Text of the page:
In a first-of-its-kind curtain wall installation, triple-pane VIP glass panels provide an astonishing R-40 insulation value at the university's new student union in Fairbanks.
When the temperature dips to 45 F below zero, students at the University of Alaska, Fairbanks (UAF) are accustomed to eating their lunch seated far from drafty windows. But thanks to a recent addition on campus, they don’t have to.
Innovations in curtain wall technology now allow students in the new UAF Wood Center student union dining hall to have a warm lunch by the window with natural daylight and views, supposing they can even find a seat in this now-popular snacking spot.
Achieving comfortable window seating in a sub-arctic region required collaborating with many consultants on the design team and, most importantly, with the end-users, the students. Early in design, the university explained that even if the window seats aren’t cold, it is unlikely that students would sit there in the winter because they are conditioned to avoid windows during winter months. By the end of design, however, the university was in agreement with the design team’s strategy to create tall windows with comfortable lounge seating on the south and west sides where the daylight and views are most desirable. And it worked.
Students are using the perimeter dining seats not only during meal times, but also throughout the day—working on laptops and meeting with friends and faculty.
Lydia Anderson, UAF’s Wood Center Director commented, “No matter what time of day you come into the new addition, the students are planted right in front of the windows.”
Innovation made this all possible. The most significant step was incorporating a vacuum insulated panel (VIP) in between panes of glass. This had never been done before. VIPs have 6 to 8 times the insulation value of typical batt or rigid insulation. In this first-of-its-kind installation the VIPs were 1.3” thick providing an insulation value, or R-value, of 40, a thermal performance that is rarely seen in Fairbanks in a conventional wall, much less a thin curtain wall.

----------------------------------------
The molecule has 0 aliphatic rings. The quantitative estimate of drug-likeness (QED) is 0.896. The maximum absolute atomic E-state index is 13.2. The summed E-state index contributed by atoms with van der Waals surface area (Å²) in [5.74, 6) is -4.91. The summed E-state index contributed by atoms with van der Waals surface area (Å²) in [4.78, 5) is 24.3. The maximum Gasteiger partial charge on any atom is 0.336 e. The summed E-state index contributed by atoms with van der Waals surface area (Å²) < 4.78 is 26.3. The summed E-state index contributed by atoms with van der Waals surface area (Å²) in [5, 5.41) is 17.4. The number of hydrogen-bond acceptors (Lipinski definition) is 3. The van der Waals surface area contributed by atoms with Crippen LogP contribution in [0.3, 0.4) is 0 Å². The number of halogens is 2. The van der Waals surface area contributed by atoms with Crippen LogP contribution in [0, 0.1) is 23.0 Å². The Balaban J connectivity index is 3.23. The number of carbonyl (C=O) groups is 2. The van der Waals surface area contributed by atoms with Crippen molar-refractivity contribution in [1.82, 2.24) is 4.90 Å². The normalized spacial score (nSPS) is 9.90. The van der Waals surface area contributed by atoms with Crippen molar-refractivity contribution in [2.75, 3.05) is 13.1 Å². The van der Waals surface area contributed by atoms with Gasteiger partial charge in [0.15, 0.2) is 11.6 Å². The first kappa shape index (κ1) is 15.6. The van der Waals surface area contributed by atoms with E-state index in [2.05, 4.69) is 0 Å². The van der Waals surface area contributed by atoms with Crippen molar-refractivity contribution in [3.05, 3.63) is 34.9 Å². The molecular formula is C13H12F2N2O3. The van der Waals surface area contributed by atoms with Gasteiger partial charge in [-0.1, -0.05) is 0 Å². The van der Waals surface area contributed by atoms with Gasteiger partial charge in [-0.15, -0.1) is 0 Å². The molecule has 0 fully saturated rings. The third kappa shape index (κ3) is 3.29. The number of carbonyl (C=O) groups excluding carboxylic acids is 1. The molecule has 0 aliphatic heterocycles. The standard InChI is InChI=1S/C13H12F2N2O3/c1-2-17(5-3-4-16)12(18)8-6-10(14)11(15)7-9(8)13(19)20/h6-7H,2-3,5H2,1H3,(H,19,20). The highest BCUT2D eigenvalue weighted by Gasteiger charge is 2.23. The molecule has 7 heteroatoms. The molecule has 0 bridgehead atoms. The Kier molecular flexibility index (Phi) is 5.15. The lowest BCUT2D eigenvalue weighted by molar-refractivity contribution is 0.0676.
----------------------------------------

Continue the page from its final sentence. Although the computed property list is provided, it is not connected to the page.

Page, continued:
Another technological advancement came from the glass itself. We used a triple pane unit with two low-emissivity coatings, argon gas filling, and an innovative thermal spacer called a “Bautec Strut” that is just beginning to be used in curtain walls. A standard triple pane unit, which performs better than the double pane units typically installed throughout the U.S., has an R-value of 2.9. The triple pane units installed on this dining hall are almost twice as effective with an R-value of 4.8. The higher the R-value, the more effective the wall is at keeping students (and their lunches) warm.
In order to ensure that the wall is performing up to design, sensors have been placed within the VIP panels and at various locations on the vision glass. The sensors will relay information real-time to a building dashboard near the entrance so students and faculty can use their dining hall as a building science lab, gathering performance metrics throughout the year.
The high performance curtain wall and glass is part of a larger sustainable design goal of meeting the 2030 Challenge for energy reduction, while maintaining an open and airy feeling with daylight and views for the students. When all was said and done, the design exceeded the 2030 Challenge by reducing the modeled energy use by 66% below a typical dining hall.
For an extreme, subarctic environment like Fairbanks, this is an exciting success. This achievement, however, pales in comparison to the even greater success of providing students a comfortable lunch by the window for the first time.
About the Authors: Based in Seattle, Devin Kleiner leads that office's Sustainable Design Initiative. He is involved in numerous community organizations outside of the office, such as the Seattle 2030 Roundtable, the University of Washington Professional Advisory Council, as well as being a professional stakeholder committee member for Seattle 2030 District.
Based in Seattle, Carsten Stinn's design philosophy is guided by the belief that the quality and expression of our built environment has a direct influence on our wellbeing and the quality of our lives. He spent the first four years of his professional career in an apprenticeship position as a carpenter and consequently is rigorously attentive to detail and craftsmanship.